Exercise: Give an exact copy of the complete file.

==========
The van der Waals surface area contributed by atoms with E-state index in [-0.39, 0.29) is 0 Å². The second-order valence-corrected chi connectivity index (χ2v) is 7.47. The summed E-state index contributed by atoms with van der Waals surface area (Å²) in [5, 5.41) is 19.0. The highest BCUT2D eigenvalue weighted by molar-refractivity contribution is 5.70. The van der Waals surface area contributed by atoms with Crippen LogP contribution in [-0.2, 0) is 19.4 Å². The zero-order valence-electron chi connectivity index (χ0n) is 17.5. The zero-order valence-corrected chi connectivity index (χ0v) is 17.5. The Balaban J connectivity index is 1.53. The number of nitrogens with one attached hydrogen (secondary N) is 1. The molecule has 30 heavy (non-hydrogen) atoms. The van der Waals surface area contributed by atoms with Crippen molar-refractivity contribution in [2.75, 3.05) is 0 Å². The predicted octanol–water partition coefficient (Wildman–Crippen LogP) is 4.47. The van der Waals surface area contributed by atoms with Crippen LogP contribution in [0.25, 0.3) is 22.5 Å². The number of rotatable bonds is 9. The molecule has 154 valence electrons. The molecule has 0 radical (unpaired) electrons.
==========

The van der Waals surface area contributed by atoms with E-state index in [-0.39, 0.29) is 0 Å². The second-order valence-corrected chi connectivity index (χ2v) is 7.47. The summed E-state index contributed by atoms with van der Waals surface area (Å²) in [5, 5.41) is 19.0. The highest BCUT2D eigenvalue weighted by molar-refractivity contribution is 5.70. The van der Waals surface area contributed by atoms with Crippen LogP contribution in [-0.2, 0) is 19.4 Å². The zero-order valence-electron chi connectivity index (χ0n) is 17.5. The zero-order valence-corrected chi connectivity index (χ0v) is 17.5. The Balaban J connectivity index is 1.53. The number of nitrogens with one attached hydrogen (secondary N) is 1. The molecule has 30 heavy (non-hydrogen) atoms. The van der Waals surface area contributed by atoms with Crippen molar-refractivity contribution in [2.75, 3.05) is 0 Å². The predicted octanol–water partition coefficient (Wildman–Crippen LogP) is 4.47. The van der Waals surface area contributed by atoms with Crippen LogP contribution in [0.25, 0.3) is 22.5 Å². The number of rotatable bonds is 9. The molecule has 154 valence electrons. The molecule has 0 radical (unpaired) electrons.